Traveling across a country via a bus can be a lot of fun, and can also be very painful. You can make or break a 12 hour bus ride by simply choosing the best seat. Everyone has their own preferences, but I will break down several factors to consider when boarding your next long distance bus ride.
These insider tips on how to choose the best seat on a bus are geared towards bus rides over 3 hours in length, and in Mexico, but can easily be applied to other countries.
Things to consider before strategically selecting a seat:
* Do the windows open and close?
* Are there blinds?
* Do the seats recline?
* Is there a bathroom on board?
* Are there movie screens and where are they located?
* Are there assigned seats?
* Is there air conditioning?
How to choose your seat on the bus?
- Aisle or Window Seat: Some people love the view, gazing out the window on a scenic mountain drive. Unfortunately, if someone sits down in the aisle seat next to you, every time you need to get up you will need to have them move. Your leg room is also limited in the window seat. In the aisle seat, you get the space but not the view. Access to the bathroom is easy, but you also get bumped by every person walking by. If you are a person who can stay seated for extended periods of time, and don't mind limited space, the window seat is for you. For me, definitely the Aisle.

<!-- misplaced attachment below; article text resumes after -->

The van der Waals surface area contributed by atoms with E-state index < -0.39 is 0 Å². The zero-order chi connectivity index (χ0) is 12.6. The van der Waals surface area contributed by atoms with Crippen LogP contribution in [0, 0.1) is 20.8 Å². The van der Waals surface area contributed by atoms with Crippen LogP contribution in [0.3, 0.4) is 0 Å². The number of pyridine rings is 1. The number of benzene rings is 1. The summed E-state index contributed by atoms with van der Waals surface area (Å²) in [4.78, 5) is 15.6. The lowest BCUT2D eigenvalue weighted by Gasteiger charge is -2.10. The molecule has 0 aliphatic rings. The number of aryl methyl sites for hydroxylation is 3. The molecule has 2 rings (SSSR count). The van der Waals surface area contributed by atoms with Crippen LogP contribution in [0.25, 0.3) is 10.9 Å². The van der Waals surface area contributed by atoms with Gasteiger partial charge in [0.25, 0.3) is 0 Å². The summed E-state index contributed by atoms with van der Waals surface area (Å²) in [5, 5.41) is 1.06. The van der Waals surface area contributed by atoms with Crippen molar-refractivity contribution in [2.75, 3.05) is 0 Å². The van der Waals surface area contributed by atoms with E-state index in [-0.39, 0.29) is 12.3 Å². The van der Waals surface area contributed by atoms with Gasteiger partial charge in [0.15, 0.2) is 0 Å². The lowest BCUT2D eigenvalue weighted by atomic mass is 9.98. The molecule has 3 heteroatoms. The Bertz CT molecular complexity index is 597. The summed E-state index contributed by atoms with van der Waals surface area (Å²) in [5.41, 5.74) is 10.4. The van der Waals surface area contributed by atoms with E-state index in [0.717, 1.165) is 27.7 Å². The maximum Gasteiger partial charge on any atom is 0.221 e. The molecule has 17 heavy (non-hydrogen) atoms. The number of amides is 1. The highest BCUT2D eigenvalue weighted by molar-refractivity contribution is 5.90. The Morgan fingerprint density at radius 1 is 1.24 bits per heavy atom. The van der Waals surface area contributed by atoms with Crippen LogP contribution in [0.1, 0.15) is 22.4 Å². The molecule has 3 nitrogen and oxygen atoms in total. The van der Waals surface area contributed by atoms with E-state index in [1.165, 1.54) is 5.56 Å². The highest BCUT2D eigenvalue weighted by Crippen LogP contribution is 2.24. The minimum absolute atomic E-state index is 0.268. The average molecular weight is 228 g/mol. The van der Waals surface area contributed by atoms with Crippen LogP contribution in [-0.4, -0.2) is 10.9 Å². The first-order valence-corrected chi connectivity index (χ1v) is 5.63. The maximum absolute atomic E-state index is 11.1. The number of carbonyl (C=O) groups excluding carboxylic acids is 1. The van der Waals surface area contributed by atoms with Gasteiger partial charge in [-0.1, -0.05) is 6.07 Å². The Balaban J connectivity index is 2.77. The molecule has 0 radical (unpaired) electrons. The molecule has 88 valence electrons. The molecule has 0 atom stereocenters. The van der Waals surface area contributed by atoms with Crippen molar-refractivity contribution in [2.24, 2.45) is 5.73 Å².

- View of Movie Screen: If you know there are TVs on board, be sure to pick a seat that has a direct view. Killing time has never been easier than watching three movies straight… in a different language.
- Distance to Restroom: You never want to be directly next to the restroom because of the foul smell, but being somewhat close can be helpful. If you know you will need to use it a few times during the ride, a front row seat isn't great because you are bumping into people every time you need to run to the toilet. About 5-6 rows from the back works fine, reducing the smell but keeping you within moments reach.
- Electronic Seat Selection: If you can choose your seat ahead of time, choosing the aisle seat on a vacant row is the best bet. No one wants to have to squeeze pass a stranger to get to the window seat, leaving you with a good chance of having two seats to yourself. If its a full bus, your aisle seat may come in handy anyways if the person next to you is over sized.
- Time of Day: After making this mistake a couple times, I finally learned. Figure out where the sun is at during your passage! If you are hot already, the sun beating down on you will make the trip miserable. If you are heading north in the morning, sit on the left side of the bus. If you are heading south, sit on the right side. Remember, the sun rises in the East and sets in the West.
- Last Minute Adjustments: Is the bus looking like it will fill up? If not, jump over to a vacant row before someone else takes advantage of it. The worst that can happen is the person whose seat you stole jumps on board last minute and you head back to your own seat.
If I was boarding an 8-10 hour bus in the morning heading south that had TVs, AC, seat selection, and a bathroom, I would sit 5-6 rows from the back in a right hand side aisle seat… praying no one sits next to me. When the crying baby and Mom or sumo wrestler plops down next to you, at least you have the movies to stare at, right?
My long term bus experiences were mostly in Mexico and I would love to hear from you about how it differs around the world.
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